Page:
Header bar, scrolling Varies We recommend 50 pixels (H).
Notification bar (a) 28 pixels (H) Always visible.
Notification pop-up Max. 240 pixels (H), minimizes to 28 pixels (H) Overlays the scene content. Make as small as possible, never exceeding half the screen height.
Phone title bar 28 pixels (H)
Status bar (a) 28 pixels (H) Always visible.
View menu 50 pixels (H) Floats above the scene content.
  1. In Full-screen mode, this item is hidden.

The following table lists the differences between the Pre and Pixi devices.

Pixi item Dimension Comment
Screen, portrait view Max. 320 x 400 pixels
(W x H) (HVGA)
Full-screen mode occupies the entire area.
Screen, landscape view Max. 400 x 320 pixels
(W x H)
Not all apps rotate to landscape view.

Screen Modes

The HP webOS platform includes the following screen modes:

  • Default—Shows the entire image, without any cropping.
  • Full-screen—Shows a portion of the source frame, but allows the application to fill the entire screen. Full-screen mode hides the Status and Notification bars. However, this mode does not stop pop-up notifications from appearing on the screen.

For more info, see Media Extensions, FilePicker, and Video.

Transitions

Use the following transitions for consistent application operation:

  • Cross-fade—Moving to a similar level.
  • New Card—Launching another application.
  • Zoom In—Moving down a level in the hierarchy.
  • Zoom Out—Moving up a level in the hierarchy and moving back (gesture).

The Application Menu

The Application Menu allows you to create special menus that appear in each scene. This is a very powerful concept. The Application menu is a dynamic menu that contains the following menu items by default:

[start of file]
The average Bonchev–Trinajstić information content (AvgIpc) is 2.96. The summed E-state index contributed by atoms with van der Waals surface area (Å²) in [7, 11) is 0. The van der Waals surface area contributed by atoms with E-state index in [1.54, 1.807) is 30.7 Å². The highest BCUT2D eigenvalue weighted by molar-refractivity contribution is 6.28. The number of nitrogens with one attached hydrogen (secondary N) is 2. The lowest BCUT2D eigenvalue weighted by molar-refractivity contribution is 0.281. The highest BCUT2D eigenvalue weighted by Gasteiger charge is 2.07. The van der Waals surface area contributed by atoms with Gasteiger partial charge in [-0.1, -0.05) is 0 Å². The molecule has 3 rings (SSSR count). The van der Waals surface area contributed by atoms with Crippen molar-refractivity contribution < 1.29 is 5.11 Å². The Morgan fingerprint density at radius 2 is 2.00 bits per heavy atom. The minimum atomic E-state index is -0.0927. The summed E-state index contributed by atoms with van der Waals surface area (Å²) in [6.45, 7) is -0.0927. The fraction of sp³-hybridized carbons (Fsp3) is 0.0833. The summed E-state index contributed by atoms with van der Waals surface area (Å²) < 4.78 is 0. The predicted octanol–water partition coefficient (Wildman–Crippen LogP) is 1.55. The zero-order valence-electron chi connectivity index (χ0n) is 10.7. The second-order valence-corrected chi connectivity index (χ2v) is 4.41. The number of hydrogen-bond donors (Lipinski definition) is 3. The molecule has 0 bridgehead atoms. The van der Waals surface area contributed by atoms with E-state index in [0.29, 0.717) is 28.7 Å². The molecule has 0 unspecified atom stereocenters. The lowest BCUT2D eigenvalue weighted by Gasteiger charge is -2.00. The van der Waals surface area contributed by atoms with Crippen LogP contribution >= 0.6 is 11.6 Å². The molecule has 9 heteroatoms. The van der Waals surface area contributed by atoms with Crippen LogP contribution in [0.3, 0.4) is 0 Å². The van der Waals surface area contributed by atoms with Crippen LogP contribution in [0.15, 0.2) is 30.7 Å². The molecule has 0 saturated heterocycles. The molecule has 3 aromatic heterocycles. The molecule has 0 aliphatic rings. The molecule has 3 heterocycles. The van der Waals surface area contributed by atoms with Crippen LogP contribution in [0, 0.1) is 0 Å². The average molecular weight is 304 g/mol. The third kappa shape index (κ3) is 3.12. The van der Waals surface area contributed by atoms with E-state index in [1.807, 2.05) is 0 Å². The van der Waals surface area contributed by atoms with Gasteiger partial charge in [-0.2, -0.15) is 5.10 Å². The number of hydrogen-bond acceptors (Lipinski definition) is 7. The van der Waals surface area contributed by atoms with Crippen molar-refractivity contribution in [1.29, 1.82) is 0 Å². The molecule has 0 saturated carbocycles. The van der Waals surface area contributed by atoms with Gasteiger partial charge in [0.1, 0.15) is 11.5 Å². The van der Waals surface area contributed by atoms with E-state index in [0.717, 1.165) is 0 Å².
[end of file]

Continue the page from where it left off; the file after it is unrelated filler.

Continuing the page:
• Edit, which should always be the first menu command
  • Preferences & Accounts, if applicable for your application
  • Help

Buttons and Menu Commands

For each scene, create a set of command buttons and special commands in the Application menu. Include these items when working through your navigation flow. It helps to determine how many scenes are needed, which actions are needed in each, and how and when to reuse a scene for a common purpose.

Plan for Interruptions

It is common for notifications (e.g., meeting reminder or text message) to appear while using an application. When notifications appear, the HP webOS platform displays them below the application in the notification bar.

Interruptions can ruin the user experience of some applications, such as games. Consider including an auto-pause feature that triggers when receiving a pop-up notification or when the user minimizes the application.

Errors

Report an error when the problem impacts the user experience and the application cannot resolve the issue quickly on its own. Consider the recommendations in the following table.

Topic Recommendation
Banner notification Use this location when the user only needs to know about the problem, but does not need to take action.
Dialog panel Use this location when the application cannot continue without a decision by the user.